The identification of self has always been an intriguing subject to me. Quite often, while looking into the mirror, I cannot help asking myself the same questions: “Who is it that is within and behind the image I call my-self? Are the observer and the observed identical? If not, in what ways and to what extent are they different?” As I have noticed, somehow bewildered, there exists another personality, sealed or lurking, in this body I claim mine. I sense an alien being, aware of its yearning for love, hearing its ravings in dreams. There is no escape from its clutch as this being has become the core of my pain and fear.
In order to mitigate the inextricable anguish, I have tried different ways to get rid of this excruciating burden resulting from the anxiety about the self. Some worked, but only for a short time, while most failed. As I felt desperately frustrated and thought about giving up this long quest for answers, or even myself, unexpectedly, it happened when I discovered photography. For the first time in my life, I experienced unusual moments of peace and relief standing behind the camera. Then it occurred to me: why not document how I might look when overwhelmed by emotions, especially when feeling depressed? The process of shooting and investigating was not always soothing, however. When I examined the images I had crafted, the figures in the pictures confronted me as if they were others, so foreign to me that I could barely conceive who they were or where they came from. Gradually, I have come to perceive that they are the ghosts living inside of me. They are, in reality, the different selves repeatedly rejected in my life, in the past and at present, waiting to be registered and defined for the reason why they were excluded, claiming their right for recognition and acceptance. And then I realized what I called “self” was merely the tip of an iceberg. The majority of it is still submerged in the deep, unfathomed darkness.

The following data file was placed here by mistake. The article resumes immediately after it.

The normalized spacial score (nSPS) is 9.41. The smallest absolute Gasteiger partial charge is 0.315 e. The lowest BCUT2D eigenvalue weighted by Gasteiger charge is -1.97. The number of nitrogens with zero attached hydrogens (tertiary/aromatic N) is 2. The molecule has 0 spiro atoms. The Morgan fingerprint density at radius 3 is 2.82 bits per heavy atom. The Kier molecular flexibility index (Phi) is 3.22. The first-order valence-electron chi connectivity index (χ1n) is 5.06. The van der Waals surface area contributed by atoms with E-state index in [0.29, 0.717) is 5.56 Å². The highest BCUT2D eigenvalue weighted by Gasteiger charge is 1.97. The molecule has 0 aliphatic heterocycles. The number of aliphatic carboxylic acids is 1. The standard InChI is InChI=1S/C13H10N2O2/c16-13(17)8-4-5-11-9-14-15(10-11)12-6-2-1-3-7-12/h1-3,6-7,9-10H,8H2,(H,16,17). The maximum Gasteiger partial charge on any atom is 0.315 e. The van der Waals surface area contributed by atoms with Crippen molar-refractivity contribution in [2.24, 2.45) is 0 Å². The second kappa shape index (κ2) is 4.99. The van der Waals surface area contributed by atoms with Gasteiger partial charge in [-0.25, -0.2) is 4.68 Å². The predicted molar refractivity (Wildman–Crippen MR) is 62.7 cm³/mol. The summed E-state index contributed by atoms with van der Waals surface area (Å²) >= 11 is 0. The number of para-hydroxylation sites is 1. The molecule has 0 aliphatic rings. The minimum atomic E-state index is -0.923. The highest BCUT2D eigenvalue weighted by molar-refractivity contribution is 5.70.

The contradiction and angst I have suffered spawned the prelude to this self-exploring journey. Sometimes I stare at the images of myself, feeling again the gnawing pain emerge from deep within to the surface of reality reminding me of my very existence – what a meagre existence I have led! Enclosed by the walls constructed out of quandaries, desires, anger, delusion and even self-denial, how could I ever find a way out? With the yearlong probing and reflecting, I have, gratefully, learned that I should open my heart up and relate myself to this world, establishing connections to others, so as to alleviate the pain I feel for myself. Therefore, here I am, fully exposed.